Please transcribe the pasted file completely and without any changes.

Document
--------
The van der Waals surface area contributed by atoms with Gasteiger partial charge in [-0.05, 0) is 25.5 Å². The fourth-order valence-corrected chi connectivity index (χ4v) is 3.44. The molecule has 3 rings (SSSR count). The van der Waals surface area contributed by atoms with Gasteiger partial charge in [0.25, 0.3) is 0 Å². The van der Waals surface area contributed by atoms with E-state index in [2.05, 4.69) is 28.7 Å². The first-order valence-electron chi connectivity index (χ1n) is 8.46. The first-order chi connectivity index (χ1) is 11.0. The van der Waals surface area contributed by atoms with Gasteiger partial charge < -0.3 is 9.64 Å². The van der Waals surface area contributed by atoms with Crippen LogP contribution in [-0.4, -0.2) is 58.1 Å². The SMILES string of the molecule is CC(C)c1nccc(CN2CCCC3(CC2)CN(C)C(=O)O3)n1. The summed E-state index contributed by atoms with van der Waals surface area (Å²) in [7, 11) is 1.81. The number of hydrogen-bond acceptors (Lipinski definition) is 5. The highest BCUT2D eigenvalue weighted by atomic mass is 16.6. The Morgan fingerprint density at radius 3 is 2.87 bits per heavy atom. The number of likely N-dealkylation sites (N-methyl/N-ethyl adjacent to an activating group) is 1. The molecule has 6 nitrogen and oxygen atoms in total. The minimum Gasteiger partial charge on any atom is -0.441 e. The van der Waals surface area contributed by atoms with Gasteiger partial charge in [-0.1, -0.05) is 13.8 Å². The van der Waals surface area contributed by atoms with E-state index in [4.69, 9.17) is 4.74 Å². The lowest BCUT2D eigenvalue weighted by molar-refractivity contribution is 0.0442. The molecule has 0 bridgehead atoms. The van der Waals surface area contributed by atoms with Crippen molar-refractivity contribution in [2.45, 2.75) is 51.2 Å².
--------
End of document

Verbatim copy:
The van der Waals surface area contributed by atoms with Gasteiger partial charge in [-0.05, 0) is 25.5 Å². The fourth-order valence-corrected chi connectivity index (χ4v) is 3.44. The molecule has 3 rings (SSSR count). The van der Waals surface area contributed by atoms with Gasteiger partial charge in [0.25, 0.3) is 0 Å². The van der Waals surface area contributed by atoms with E-state index in [2.05, 4.69) is 28.7 Å². The first-order valence-electron chi connectivity index (χ1n) is 8.46. The first-order chi connectivity index (χ1) is 11.0. The van der Waals surface area contributed by atoms with Gasteiger partial charge < -0.3 is 9.64 Å². The van der Waals surface area contributed by atoms with Crippen LogP contribution in [-0.4, -0.2) is 58.1 Å². The SMILES string of the molecule is CC(C)c1nccc(CN2CCCC3(CC2)CN(C)C(=O)O3)n1. The summed E-state index contributed by atoms with van der Waals surface area (Å²) in [7, 11) is 1.81. The number of hydrogen-bond acceptors (Lipinski definition) is 5. The highest BCUT2D eigenvalue weighted by atomic mass is 16.6. The Morgan fingerprint density at radius 3 is 2.87 bits per heavy atom. The number of likely N-dealkylation sites (N-methyl/N-ethyl adjacent to an activating group) is 1. The molecule has 6 nitrogen and oxygen atoms in total. The minimum Gasteiger partial charge on any atom is -0.441 e. The van der Waals surface area contributed by atoms with Gasteiger partial charge in [-0.1, -0.05) is 13.8 Å². The van der Waals surface area contributed by atoms with E-state index in [4.69, 9.17) is 4.74 Å². The lowest BCUT2D eigenvalue weighted by molar-refractivity contribution is 0.0442. The molecule has 0 bridgehead atoms. The van der Waals surface area contributed by atoms with Crippen molar-refractivity contribution in [2.45, 2.75) is 51.2 Å².